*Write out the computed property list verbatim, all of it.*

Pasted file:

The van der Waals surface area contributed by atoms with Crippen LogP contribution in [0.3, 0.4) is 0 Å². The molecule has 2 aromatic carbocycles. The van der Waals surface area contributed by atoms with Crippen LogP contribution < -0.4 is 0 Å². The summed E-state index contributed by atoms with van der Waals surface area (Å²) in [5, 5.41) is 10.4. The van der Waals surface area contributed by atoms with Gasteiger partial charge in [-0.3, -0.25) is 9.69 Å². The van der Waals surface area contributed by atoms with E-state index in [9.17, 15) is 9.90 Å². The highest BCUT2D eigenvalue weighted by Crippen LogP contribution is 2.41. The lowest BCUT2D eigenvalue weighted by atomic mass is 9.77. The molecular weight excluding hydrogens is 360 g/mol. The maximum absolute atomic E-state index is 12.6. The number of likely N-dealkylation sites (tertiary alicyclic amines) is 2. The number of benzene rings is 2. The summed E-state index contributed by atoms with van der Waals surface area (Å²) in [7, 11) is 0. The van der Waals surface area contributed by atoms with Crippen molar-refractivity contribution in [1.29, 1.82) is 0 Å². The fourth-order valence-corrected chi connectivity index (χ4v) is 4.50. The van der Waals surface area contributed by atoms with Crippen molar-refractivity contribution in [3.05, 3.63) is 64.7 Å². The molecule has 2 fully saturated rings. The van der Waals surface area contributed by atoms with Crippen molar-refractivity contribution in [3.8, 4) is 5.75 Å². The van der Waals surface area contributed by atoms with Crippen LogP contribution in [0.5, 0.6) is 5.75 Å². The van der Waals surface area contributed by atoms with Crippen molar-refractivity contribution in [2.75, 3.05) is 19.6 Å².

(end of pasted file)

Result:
The van der Waals surface area contributed by atoms with Crippen LogP contribution in [0.3, 0.4) is 0 Å². The molecule has 2 aromatic carbocycles. The van der Waals surface area contributed by atoms with Crippen LogP contribution < -0.4 is 0 Å². The summed E-state index contributed by atoms with van der Waals surface area (Å²) in [5, 5.41) is 10.4. The van der Waals surface area contributed by atoms with Gasteiger partial charge in [-0.3, -0.25) is 9.69 Å². The van der Waals surface area contributed by atoms with E-state index in [9.17, 15) is 9.90 Å². The highest BCUT2D eigenvalue weighted by Crippen LogP contribution is 2.41. The lowest BCUT2D eigenvalue weighted by atomic mass is 9.77. The molecular weight excluding hydrogens is 360 g/mol. The maximum absolute atomic E-state index is 12.6. The number of likely N-dealkylation sites (tertiary alicyclic amines) is 2. The number of benzene rings is 2. The summed E-state index contributed by atoms with van der Waals surface area (Å²) in [7, 11) is 0. The van der Waals surface area contributed by atoms with Crippen molar-refractivity contribution in [1.29, 1.82) is 0 Å². The fourth-order valence-corrected chi connectivity index (χ4v) is 4.50. The van der Waals surface area contributed by atoms with Crippen molar-refractivity contribution in [3.05, 3.63) is 64.7 Å². The molecule has 2 fully saturated rings. The van der Waals surface area contributed by atoms with Crippen molar-refractivity contribution in [3.8, 4) is 5.75 Å². The van der Waals surface area contributed by atoms with Crippen LogP contribution in [0.5, 0.6) is 5.75 Å². The van der Waals surface area contributed by atoms with Crippen molar-refractivity contribution in [2.75, 3.05) is 19.6 Å².